Music noise from entertainment venues and events must comply with noise laws.
Music noise from entertainment venues and events can have an impact on people nearby. It can be a problem when it disturbs people’s sleep. Ongoing noise can impact your health.
Music noise is music you can hear at a residence or where people live and sleep, schools, and childcare centres. It can include live or recorded music noise coming from a large sports facility or a nightclub. Also, music noise coming from an event on public land.
Some noise from entertainment venues and events doesn’t come under music noise. For example, human voices not associated with the music comes under ‘patron noise’.
Noise from deliveries and mechanical equipment, such as a venue cool room, comes under commercial, industrial and trade noise.
For information about residential noise like stereos and musical instruments, see the residential noise page.
EPA has published a comprehensive guidance series for business and community. The series explores how the environment protection framework (laws and regulations) apply to noise.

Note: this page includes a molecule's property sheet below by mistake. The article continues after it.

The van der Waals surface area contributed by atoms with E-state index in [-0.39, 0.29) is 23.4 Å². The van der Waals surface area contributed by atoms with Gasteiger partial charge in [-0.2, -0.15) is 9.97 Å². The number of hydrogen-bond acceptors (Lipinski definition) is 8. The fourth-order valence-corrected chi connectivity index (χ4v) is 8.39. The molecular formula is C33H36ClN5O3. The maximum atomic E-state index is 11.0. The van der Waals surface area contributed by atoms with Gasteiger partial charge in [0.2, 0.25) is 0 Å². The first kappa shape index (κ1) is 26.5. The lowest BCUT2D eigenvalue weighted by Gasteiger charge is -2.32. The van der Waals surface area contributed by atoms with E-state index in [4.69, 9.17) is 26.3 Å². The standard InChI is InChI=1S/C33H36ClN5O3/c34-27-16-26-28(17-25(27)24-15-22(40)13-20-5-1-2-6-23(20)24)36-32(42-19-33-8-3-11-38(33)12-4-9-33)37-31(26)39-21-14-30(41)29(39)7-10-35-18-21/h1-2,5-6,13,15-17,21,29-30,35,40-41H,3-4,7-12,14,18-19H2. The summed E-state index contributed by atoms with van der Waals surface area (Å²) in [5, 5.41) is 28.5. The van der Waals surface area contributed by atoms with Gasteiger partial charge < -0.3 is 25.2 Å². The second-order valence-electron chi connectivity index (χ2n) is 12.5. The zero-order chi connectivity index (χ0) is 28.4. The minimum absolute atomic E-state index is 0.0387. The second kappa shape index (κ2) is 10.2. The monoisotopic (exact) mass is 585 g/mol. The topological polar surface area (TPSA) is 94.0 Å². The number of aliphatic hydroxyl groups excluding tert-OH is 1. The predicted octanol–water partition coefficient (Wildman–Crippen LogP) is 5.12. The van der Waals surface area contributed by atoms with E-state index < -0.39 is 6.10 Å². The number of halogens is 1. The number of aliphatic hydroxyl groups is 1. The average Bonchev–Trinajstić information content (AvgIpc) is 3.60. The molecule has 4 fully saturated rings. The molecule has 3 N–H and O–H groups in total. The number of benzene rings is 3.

The series covers:
The series does not cover how residential noise is regulated under the Environment Protection Act 2017.
Three parts of the series are relevant to music noise from entertainment venues:
These guidelines give a comprehensive explanation of how the Environment Protection Act 2017 (section 25, section 166 and section 168) and the Environment Protection Regulations 2021 (Part 5.3, Division 4) apply to noise from entertainment venues and outdoor entertainment events. For information, visit Entertainment venues and outdoor entertainment events music noise guidelines.
These guidelines explain the permitting requirements for individuals and businesses who are planning musical entertainment at an outdoor entertainment venue or event. For information visit, Permit guidelines for outdoor entertainment venues and events.
Reviewed 8 May 2023